OPINION BY Lebohang Matlabe
Does the current dusky state of the nation irk you? Then the words of John F. Kennedy may breathe some hope and challenge us to think differently in the face of despair.
In his inaugural address, the historically youngest president of the US let citizens realise the importance of civil duty and public service. His words, “ask not what your country can do for you but what you can do for your country”, implore us to wear a new set of lenses and dare fight for our country. South Africa is at a tipping point, and every day dissipates the hope in many people’s lives.
The growing discontent among citizens, and the youth in particular, is justified. Most South Africans doubt the likeliness of fulfilling their dreams in the same country which once promised “a better life for all”. Considering the state of our nation, the post-apartheid dream of a “rainbow nation”, as sold by towering struggle icon, Nelson Mandela, has become a living nightmare. At its core, it promised a utopian dispensation wherein diversity would be celebrated alongside equal opportunities.
Sadly, the opposite happened and is quite self-evident. Statistics indicate that SA is the most unequal country in the world today. Oxfam reported that the average (white, male) CEO takes home as much as 461 black women from the bottom 10% of earners. We are still far from having equal opportunities, and racial tensions also seem to be at an all-time high.
One need not be a rocket scientist to appreciate that another picture-perfect SA, as envisioned by the NDP’s Vision 2030, may not be realised within their set time. The NDP previously had goals to reduce unemployment to 25.4% by 2010, 20% by 2015, 14% by 2020, and to 6.0% by 2030. Going into #YouthMonth this year, Stats SA released harrowing figures which showed that 74.7% of the country’s youth are unemployed – using the expanded definition. And approximately 3,3 million (32,4%) of 10,2 million young people aged 15-24 years are “Not in Employment, Education or Training” (NEET).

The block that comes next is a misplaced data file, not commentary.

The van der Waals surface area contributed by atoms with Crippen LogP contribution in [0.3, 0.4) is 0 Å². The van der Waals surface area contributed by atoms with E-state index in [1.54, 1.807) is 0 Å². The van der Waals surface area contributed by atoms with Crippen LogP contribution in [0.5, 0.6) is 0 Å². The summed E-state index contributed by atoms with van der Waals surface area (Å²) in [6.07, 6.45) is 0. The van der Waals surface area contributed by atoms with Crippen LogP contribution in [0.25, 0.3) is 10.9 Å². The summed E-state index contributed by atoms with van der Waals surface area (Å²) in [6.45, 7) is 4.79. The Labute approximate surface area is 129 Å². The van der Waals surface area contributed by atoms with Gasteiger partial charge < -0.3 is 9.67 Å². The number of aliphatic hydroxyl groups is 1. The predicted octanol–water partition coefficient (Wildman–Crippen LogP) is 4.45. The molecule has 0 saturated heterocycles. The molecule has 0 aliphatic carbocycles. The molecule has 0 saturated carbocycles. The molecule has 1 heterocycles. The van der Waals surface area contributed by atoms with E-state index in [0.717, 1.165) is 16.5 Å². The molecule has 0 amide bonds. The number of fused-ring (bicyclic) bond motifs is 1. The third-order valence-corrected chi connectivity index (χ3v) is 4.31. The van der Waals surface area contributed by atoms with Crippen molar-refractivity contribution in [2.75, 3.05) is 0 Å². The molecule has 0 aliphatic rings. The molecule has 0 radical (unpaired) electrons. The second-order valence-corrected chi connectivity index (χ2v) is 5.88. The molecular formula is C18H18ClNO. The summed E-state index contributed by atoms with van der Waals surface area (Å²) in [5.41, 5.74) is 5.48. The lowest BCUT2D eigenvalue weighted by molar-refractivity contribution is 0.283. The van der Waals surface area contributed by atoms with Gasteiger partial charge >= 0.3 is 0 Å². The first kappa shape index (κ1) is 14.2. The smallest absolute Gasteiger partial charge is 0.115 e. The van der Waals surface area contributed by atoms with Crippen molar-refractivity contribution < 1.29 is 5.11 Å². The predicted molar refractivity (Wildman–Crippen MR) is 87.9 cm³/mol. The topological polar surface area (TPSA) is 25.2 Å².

Several days ago, we witnessed another anti-racism protest by unhappy parents, joined by governor of the Reserve Bank, Lesetja Kganyakgo, at Cornwall Hill College, a private school near Pretoria. Such incidences have been somewhat normalized again in our society. The continuing poor quality of education in historically disadvantaged communities, which make up the majority of South Africans, also does not help the situation. In addition, South Africans are confronted with corruption, interpersonal violence, economic uncertainty, and an inequitable education system. At this point the words of J.F Kennedy are echoed to me, to urge citizens to find ways to contribute to the public good. We ought to ask ourselves as South Africans, “what can I do for my country to make things better?”
We need to revive a sense of active citizenry across the nation. Sectors should assume the civic responsibility of holding government accountable and demanding pragmatic responses in matters of governance. We need to mobilize young people from different backgrounds and be engaged in our communities, beyond just politics.
Furthermore, it is imperative that we call on government to respond decisively against all forms of injustice mocking our human dignity, particularly around women, children, and marginalized communities.
Professionals and the intelligentsia are a critical reservoir of knowledge in any society. So we need to bring together like-minded professionals and nurture progressive thinking in the country. We should embrace scientific and technical tools in justifying our means to pursuing our national aspirations. However, this can only happen if we shift to meritocracy over partisan deployment.
We must be more cautious when voting leaders into power and subject our present and future leaders to intense scrutiny. This demands us to be sound in judgement, being able to discern beyond political rhetoric and charisma. South Africa has no shortage of orators. We have conferences and summits weekly. We also never run short of “plans”, only they gather dust being always shelved away. Therefore, going forward we need doers, not more orators, in leadership. And it is among us that we can identify them.
Renowned author, Wayde Goodall, says stunningly, “it isn’t stress that makes us fall, it’s how we respond to stressful events.” We are born of resilience, a nation that overcame many atrocities and injustices. We must resist every temptation to regress to the hopeless political and economic dungeon of the apartheid era.
Building a better and thriving South Africa is our collective dream, even in the midst of uncertainty, may we not shrink from this responsibility but embrace it.
Lebohang Matlabe is a strategy consultant, entrepreneur, thought leader and social commentator.
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